The majority of compounds (> 80%) were not evaluated by IARC and therefore could not be reviewed. Of the 111 potential water contaminants and 29 potential air pollutants evaluated by IARC (119 unique compounds), 49 water and 20 air pollutants were known, probable, or possible human carcinogens (55 unique compounds). A total of 17 water and 11 air pollutants (20 unique compounds) had evidence of increased risk for leukemia/lymphoma, including benzene, 1,3-butadiene, cadmium, diesel exhaust, and several polycyclic aromatic hydrocarbons.

Though information on the carcinogenicity of compounds associated with UO&G development was limited, our assessment identified 20 known or suspected carcinogens that could be measured in future studies to advance exposure and risk assessments of cancer-causing agents.

Our findings support the need for investigation into the relationship between UO&G development and risk of cancer in general and childhood leukemia in particular.

Impact of upstream oil extraction and environmental public health : A review of the evidence

There are approximately 40,000 oil fields globally and 6 million people that live or work nearby

Highlights

  • Identifies 63 studies on the exposure and health risks related to oil extraction
  • Examines the human health effects of oil drilling
  • Discusses potential exposure pathways via include air, soil, water and waste fluids

Abstract

Upstream oil extraction, which includes exploration and operation to bring crude oil to the surface, frequently occurs near human populations. There are approximately 40,000 oil fields globally and 6 million people that live or work nearby. Oil extraction can impact local soil, water, and air, which in turn can influence community health. As oil resources are increasingly being extracted near human populations, we highlight the current scope of scientific knowledge regarding potential community health impacts with the aim to help identify scientific gaps and inform policy discussions surrounding oil drilling operations.

In this review, we assess the wide range of both direct and indirect impacts that oil drilling operations can have on human health, with specific emphasis on understanding the body of scientific literature to assess potential environmental and health risks to residents living near active onshore oil extraction sites. From an initial literature search capturing 2236 studies, we identified 22 human studies, including 5 occupational studies, 5 animal studies, 6 experimental studies and 31 oil drilling-related exposure studies relevant to the scope of this review.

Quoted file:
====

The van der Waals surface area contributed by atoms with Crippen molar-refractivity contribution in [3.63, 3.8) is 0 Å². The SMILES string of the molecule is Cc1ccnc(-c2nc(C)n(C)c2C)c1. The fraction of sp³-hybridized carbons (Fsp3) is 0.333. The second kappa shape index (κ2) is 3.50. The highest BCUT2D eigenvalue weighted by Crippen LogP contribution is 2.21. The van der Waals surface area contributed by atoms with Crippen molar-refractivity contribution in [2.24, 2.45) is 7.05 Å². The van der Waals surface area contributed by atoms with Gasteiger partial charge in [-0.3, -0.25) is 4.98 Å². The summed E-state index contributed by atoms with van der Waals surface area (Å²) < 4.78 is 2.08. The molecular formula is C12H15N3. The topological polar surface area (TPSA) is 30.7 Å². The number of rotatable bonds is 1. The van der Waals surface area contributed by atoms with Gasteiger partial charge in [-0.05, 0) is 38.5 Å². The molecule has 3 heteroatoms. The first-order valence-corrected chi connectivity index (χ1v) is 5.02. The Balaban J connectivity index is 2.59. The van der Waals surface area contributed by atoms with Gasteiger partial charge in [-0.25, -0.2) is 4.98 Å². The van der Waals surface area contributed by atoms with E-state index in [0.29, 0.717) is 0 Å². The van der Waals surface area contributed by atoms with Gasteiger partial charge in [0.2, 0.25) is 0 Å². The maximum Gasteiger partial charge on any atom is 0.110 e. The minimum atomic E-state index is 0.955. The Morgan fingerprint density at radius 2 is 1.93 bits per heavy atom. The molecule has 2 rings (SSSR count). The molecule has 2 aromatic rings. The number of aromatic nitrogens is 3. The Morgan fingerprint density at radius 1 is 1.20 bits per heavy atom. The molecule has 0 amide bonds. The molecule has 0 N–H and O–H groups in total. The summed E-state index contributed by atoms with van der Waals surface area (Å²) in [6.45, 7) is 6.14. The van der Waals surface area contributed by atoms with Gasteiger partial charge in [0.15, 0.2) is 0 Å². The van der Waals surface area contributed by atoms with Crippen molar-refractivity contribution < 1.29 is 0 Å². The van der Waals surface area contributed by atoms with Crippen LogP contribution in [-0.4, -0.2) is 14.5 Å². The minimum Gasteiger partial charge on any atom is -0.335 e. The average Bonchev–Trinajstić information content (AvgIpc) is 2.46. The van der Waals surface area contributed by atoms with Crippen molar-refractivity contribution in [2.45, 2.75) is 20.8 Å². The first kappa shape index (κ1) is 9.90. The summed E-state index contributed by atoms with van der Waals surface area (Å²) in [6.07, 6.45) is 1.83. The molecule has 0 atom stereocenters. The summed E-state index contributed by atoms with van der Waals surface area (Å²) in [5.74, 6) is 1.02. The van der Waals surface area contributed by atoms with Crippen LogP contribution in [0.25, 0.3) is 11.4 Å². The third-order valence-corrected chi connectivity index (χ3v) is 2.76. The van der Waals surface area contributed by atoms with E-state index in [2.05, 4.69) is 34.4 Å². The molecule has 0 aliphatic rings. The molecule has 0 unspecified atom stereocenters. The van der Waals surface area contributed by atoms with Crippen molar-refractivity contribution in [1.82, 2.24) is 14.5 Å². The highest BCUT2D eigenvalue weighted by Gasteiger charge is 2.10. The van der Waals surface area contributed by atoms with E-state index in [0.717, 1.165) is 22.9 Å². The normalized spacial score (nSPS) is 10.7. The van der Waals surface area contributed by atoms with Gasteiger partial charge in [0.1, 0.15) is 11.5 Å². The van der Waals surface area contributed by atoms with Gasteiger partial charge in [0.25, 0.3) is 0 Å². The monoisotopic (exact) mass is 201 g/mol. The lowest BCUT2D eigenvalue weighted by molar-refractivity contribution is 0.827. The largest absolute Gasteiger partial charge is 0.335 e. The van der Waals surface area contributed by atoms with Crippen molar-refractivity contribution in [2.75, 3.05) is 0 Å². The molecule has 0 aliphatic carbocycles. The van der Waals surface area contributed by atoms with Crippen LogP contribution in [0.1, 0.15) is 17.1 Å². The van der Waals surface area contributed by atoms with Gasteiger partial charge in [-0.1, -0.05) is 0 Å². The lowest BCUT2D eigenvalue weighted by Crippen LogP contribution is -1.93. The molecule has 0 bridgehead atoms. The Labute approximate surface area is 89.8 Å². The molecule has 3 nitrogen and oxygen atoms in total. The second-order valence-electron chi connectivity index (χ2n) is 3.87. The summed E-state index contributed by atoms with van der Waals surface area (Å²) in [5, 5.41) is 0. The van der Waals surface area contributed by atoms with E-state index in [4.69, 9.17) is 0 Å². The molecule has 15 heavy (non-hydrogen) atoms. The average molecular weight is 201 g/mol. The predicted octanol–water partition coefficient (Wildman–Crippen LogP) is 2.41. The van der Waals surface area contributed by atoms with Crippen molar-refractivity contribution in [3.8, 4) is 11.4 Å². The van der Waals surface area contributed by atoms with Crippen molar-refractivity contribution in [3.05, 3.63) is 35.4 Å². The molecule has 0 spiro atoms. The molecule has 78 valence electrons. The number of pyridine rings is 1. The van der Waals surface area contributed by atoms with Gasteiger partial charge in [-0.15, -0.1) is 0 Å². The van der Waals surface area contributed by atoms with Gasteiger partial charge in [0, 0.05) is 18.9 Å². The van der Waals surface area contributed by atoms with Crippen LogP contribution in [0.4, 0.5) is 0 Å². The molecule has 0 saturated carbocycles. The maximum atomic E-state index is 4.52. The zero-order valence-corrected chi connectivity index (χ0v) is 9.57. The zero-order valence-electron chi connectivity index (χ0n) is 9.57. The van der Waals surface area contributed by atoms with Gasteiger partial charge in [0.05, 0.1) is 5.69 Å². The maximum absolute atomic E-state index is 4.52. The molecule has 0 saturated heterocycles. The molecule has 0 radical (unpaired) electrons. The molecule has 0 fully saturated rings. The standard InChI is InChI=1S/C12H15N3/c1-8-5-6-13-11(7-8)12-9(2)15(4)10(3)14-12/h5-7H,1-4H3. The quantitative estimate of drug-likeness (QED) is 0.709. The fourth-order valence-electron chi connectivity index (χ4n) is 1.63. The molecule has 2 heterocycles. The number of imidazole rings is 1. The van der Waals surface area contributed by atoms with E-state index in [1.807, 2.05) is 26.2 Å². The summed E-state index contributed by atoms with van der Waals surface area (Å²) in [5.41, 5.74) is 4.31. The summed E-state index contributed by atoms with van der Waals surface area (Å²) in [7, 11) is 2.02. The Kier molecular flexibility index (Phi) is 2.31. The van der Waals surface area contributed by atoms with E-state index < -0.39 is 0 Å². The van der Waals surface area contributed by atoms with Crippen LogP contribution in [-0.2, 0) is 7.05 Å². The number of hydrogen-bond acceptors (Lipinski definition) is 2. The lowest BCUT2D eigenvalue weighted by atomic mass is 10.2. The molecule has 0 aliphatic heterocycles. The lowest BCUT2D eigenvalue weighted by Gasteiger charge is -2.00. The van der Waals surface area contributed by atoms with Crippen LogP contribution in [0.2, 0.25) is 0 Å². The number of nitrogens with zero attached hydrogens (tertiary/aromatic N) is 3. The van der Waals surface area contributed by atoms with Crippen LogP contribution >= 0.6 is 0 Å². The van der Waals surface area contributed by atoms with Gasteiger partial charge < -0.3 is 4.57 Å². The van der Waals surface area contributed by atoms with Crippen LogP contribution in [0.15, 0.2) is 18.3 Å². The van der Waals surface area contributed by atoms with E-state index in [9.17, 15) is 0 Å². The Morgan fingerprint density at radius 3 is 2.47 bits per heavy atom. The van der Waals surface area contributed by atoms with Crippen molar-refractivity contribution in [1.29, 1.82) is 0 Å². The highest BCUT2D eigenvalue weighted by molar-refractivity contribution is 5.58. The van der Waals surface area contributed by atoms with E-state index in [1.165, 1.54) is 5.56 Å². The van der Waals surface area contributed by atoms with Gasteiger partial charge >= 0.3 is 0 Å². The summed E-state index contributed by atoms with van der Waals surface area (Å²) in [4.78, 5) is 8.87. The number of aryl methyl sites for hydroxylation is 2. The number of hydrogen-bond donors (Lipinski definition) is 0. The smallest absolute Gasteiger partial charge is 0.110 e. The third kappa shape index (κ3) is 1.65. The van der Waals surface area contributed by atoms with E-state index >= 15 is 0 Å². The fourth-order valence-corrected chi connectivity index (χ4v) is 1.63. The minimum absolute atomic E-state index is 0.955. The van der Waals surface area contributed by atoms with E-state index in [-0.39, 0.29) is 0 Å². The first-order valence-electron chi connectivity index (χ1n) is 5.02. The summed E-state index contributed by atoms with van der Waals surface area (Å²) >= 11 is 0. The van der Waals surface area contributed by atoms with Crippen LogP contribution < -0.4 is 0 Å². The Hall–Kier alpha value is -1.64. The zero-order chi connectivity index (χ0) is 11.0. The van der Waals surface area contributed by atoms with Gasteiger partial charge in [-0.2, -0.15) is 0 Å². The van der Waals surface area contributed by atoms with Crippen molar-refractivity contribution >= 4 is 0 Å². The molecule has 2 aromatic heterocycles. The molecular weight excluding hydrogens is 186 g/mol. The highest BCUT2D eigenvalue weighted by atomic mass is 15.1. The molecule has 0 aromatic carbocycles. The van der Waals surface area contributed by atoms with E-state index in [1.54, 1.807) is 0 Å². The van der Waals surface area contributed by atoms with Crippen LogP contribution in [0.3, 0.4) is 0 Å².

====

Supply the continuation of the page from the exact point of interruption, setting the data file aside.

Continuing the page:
The current evidence suggests potential health impacts due to exposure to upstream oil extraction, such as cancer, liver damage, immunodeficiency, and neurological symptoms. Adverse impacts to soil, air, and water quality in oil drilling regions were also identified. Improved characterization of exposures by community health studies and further study of the chemical mixtures associated with oil extraction will be critical to determining the full range of health risks to communities living near oil extraction.

Adverse health risks increase with proximity to fracking facilities

Unconventional oil and gas development is rapidly encroaching on heavily populated neighborhoods, posing potential risks to human health

Dr. Lisa McKenzie presents results from a human health risk assessment that characterized prenatal through adult health risks from exposure to non-methane hydrocarbons in Colorado populations living near oil and gas development. The study found that both air pollutant concentrations and health risks increased with proximity to oil and gas facilities.

Lisa McKenzie, PhD MPH,is an Assistant Research Professor at the Colorado School of Public Health on the University of Colorado Denver’s Anschutz Medical Campus. Her expertise is in exposure assessment and environmental epidemiology, and human health risk assessment. Dr. McKenzie’s research has contributed to the understanding of how air pollutants and other exposures resulting from the unconventional development of petroleum resources may affect the public’s health.

Reference.  Image blogs.sierraclub.

Can environmental health research help communities impacted by fracking ?

Fracking and Health: Ask an Expert, with Dr. Gregory Howard, 2018

Dr. Gregory Howard, environmental public health scientist and consultant, describes various types of health studies, focusing on what a community should consider before beginning a study.

Dr. Gregory Howard explains how study design is influenced by the goals and needs of the community and the decision makers they are trying to reach, and discusses challenges of doing such research.

  • Oil & Gas Program, Fracking and Health: Ask an Expert Podcasts.

Can noise from fracking operations affect your health ?

Fracking and Health: Ask an Expert, with Dr. Michael McCawley, 2018

Dr. Michael McCawley is Clinical Associate Professor at West Virginia University.